The decline and fall of animated and instructive con. versation has been in a good measure effected by this bar. barous project of assembling en masse. An excellent pre. late, * with whose friendship the author was long honoured, and who himself excelled in the art of conver

versation, used to remark, that a few years had brought about a great rev. olution in the manners of society; that it used to be the custom previously to going into company, to think that something was to be communicated or received, taught or learnt; that the powers of the understanding were expect. ed to be brought into exercise, and that it was therefore necessary to quicken the mind, by reading and thinking, for the share the individual might be expected to take in

* The late Bishop of Horne,

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the general discourse; but that knowledge, and taste, and wit, and erudition, seemed now to be scarcely considered as necessary materials to be brought into the pleasurable commerce of the world; because now there was little chance of turning them to much account; and therefore he who possessed them, and he who possessed them not, were nearly on a footing.

It is obvious also that multitudinous assemblies are so little favourable to that cheerfulness which it should seem to be their very end to promote, that if there were any chem. ical process by which the quantum of spirits, animal orintel. lectual, could be ascertained, the diminution would be found to have been inconceivably great, since the transformation of man and woman from a social to a gregarious animal.

But if it be true that friendship, society, and cheerful. ness, have sustained so much injury by this change of man. ners, how much more pointedly does the remark apply to family happiness !

Notwithstanding the known fluctuation of manners, and the mutability of language, could it be foreseen, when the apostle Paul exhorted "married women to be keepers at home,” that the time would arrive when that very phrase would be selected to designate one of the most decided acts of dissipation? Could it be foreseen that when a fine lady should send out a notification that on such a night she shall be AT HOME, these two significant words (besides intimat. ing the rarity of the thing) would present to the mind an image the most undomestic which language can convey? My country readers, who may require to have it explained that these two magnetic words now possess the powerful ioflu. ence of drawing together every thing fine within the sphere of their attraction, may need also to be apprized, that the guests afterwards are not asked what was said by the company, but whether the crowd was prodigious, the rule for deciding on the merit of a fashionable society not being by the taste or the spirit, but by the score and the hundred. The question of pleasure, like a parliamentary question, is now carried by numbers. Aod when two parties modish, like two parties political, are run one against another on the same night, the same kind of mortification attends the leader of a defeated minority, the same triumph attends the exulting carrier of superior numbers, in the one case as. in the other.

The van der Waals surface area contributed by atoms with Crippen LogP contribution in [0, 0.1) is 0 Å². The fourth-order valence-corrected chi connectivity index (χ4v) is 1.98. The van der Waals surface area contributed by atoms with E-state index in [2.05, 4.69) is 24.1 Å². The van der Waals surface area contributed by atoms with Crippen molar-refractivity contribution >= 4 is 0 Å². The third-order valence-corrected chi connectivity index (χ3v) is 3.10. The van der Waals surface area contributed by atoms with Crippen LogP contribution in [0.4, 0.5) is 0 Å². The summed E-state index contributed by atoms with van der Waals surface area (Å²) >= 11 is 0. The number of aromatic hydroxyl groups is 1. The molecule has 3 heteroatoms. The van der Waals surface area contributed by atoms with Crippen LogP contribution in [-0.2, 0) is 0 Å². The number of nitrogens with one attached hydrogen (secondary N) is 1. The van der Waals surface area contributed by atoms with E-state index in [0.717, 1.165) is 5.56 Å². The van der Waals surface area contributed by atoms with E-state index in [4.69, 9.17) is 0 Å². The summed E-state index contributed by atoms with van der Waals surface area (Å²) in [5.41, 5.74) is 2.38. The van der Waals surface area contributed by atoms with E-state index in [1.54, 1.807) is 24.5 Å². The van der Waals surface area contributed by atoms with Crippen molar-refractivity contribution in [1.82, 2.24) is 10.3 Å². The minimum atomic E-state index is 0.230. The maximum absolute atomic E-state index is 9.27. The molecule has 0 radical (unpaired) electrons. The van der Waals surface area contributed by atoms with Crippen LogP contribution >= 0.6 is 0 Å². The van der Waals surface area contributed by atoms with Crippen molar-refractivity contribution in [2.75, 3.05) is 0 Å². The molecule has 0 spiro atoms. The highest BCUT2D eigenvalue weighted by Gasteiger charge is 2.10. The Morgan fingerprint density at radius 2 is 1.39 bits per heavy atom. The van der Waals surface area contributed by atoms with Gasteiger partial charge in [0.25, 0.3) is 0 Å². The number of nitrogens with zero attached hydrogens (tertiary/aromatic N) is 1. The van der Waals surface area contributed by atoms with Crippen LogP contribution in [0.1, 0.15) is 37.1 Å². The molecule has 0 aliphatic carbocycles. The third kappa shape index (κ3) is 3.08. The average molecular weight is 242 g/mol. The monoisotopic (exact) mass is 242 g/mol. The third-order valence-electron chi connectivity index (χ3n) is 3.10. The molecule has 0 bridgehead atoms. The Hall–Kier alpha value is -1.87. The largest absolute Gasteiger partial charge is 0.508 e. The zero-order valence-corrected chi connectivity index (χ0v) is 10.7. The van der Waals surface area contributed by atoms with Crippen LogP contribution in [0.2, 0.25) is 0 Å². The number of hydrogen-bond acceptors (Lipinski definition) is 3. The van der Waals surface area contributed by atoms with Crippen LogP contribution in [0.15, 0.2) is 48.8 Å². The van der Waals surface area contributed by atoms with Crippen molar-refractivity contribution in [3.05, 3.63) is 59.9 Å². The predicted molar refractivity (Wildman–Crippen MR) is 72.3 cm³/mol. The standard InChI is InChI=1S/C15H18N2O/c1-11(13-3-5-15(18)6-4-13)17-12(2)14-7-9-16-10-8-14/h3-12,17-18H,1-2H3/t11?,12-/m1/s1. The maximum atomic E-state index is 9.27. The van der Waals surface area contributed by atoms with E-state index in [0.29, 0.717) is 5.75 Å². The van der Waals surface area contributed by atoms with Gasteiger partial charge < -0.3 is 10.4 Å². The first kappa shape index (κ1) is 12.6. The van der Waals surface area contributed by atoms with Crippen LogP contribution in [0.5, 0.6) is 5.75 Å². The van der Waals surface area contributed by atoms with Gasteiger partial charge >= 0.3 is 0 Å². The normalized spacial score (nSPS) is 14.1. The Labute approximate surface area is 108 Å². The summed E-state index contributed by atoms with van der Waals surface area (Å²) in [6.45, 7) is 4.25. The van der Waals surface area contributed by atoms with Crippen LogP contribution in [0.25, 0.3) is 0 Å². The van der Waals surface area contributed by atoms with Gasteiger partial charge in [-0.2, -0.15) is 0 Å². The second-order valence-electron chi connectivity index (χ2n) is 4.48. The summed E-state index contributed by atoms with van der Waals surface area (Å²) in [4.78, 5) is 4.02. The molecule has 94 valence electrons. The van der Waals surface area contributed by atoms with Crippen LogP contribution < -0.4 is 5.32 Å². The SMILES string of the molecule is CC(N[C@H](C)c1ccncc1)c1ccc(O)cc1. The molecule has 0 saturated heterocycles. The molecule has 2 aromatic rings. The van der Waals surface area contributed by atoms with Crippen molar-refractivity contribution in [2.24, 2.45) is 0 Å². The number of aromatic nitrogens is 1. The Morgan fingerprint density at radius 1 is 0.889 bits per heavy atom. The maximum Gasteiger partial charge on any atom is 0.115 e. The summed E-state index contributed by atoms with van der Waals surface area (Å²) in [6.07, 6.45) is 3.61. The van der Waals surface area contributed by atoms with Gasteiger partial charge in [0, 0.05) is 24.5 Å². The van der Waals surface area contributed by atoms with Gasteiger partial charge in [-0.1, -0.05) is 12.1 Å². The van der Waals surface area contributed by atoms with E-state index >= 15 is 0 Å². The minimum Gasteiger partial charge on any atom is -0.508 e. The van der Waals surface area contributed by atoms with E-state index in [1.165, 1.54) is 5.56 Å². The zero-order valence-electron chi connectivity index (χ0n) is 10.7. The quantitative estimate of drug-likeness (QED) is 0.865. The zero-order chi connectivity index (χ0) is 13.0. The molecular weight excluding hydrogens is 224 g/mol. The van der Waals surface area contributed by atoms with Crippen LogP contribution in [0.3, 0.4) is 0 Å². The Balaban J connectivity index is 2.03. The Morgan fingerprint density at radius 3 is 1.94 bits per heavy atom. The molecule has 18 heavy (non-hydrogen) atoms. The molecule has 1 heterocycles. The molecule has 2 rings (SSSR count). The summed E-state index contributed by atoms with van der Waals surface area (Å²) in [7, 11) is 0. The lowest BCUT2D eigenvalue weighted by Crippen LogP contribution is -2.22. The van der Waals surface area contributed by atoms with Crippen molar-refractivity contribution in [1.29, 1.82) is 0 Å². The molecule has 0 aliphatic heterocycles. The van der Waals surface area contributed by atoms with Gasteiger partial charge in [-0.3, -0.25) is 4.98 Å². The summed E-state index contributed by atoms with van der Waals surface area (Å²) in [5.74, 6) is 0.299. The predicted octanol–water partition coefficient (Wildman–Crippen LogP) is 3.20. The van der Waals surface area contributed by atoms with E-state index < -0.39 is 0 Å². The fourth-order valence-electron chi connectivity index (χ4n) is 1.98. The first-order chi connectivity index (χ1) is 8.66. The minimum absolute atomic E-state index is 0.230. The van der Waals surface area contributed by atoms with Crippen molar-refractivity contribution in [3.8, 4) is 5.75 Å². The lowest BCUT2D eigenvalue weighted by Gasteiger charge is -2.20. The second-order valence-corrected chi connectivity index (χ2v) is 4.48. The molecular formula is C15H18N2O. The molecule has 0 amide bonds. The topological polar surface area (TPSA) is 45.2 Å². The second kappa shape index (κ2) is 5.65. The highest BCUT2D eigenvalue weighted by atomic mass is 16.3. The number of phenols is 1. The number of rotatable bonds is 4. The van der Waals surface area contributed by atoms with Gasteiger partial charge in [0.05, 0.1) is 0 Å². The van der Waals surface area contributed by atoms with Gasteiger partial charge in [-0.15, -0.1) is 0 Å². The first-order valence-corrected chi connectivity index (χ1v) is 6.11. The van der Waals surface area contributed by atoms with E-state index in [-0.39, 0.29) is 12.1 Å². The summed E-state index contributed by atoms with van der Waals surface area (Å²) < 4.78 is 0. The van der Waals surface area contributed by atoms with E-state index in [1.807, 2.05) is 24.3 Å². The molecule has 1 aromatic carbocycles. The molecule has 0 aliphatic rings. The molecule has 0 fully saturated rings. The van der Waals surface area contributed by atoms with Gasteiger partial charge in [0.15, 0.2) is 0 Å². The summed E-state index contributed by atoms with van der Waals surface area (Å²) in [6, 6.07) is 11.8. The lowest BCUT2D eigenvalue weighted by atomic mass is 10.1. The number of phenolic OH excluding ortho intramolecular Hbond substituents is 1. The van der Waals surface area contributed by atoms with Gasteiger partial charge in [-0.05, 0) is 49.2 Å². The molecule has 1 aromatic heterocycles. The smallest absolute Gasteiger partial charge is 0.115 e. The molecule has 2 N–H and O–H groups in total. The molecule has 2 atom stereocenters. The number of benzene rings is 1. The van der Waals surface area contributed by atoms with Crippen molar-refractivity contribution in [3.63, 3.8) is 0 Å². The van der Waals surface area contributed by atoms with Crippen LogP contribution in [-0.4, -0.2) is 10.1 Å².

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An eminent divine has said, that 66 perseverance in "prayer will either make a man leave off sipning, or a conOtinuance in sin will make him leave off prayer. mark may be accommodated to those ladies who, while they are devoted to the enjoyments of the world, yet re. tain considerable solicitude for the instruction of their daughters. But if they are really in earnest to give them a Christian education, they must themselves renounce a dis. sipated life. Or if they resolve to pursue the chace of pleasure, they must renounce this prime duty. Contraries cannot unite. The moral nurture of a tall daughter can no more be administered by a mother whose time is absorbed by crowds abroad, than the physical nurture of her infant offspring can be supplied by her in a perpetual absence from home, And is not that a preposterous affection which leads a mother to devote a few months to the inferior duty of furnishing aliment to the mere animal life, and then to desert her post when the more important moral and intellectual cravings require sustenance? This great object is not to be effected with the shreds and parings rounded off from the circle of a dissipated life ; but in order to its adequate execution, the mother should carry it on with the same spirit and perseverance at home, which the father thinks it necessary to be exerting abroad in his public duty or professional engagements.

The usual vindication (and in theory it has a plausible sound) which has been offered for the large portion of time spent by women in acquiring ornamental talents is, that they are calculated to make the possessor love home, and that they innocently fill up the hours of leisure. The plea has indeed so promising an appearance, that it is worth in. quiring whether it be in fact true. Do we then, on fairly pursuing the inquiry, discover that those who have spent most time in such light acquisitions, are really remarkable for loving home or staying quietly there ? or that when there, they are sedulous in turning time to the best account? I speak not of that rational and respectable class of women, who, applying (as many of them do) these elegant talents to their true purpose, employ them to fill up the vacancies of better occupations, and to embellish the leisure of a life actively good. But do we generally see that even the most valuable and sober part of the reigning female acquisitions leads their possessor to scenes most favourable to the en.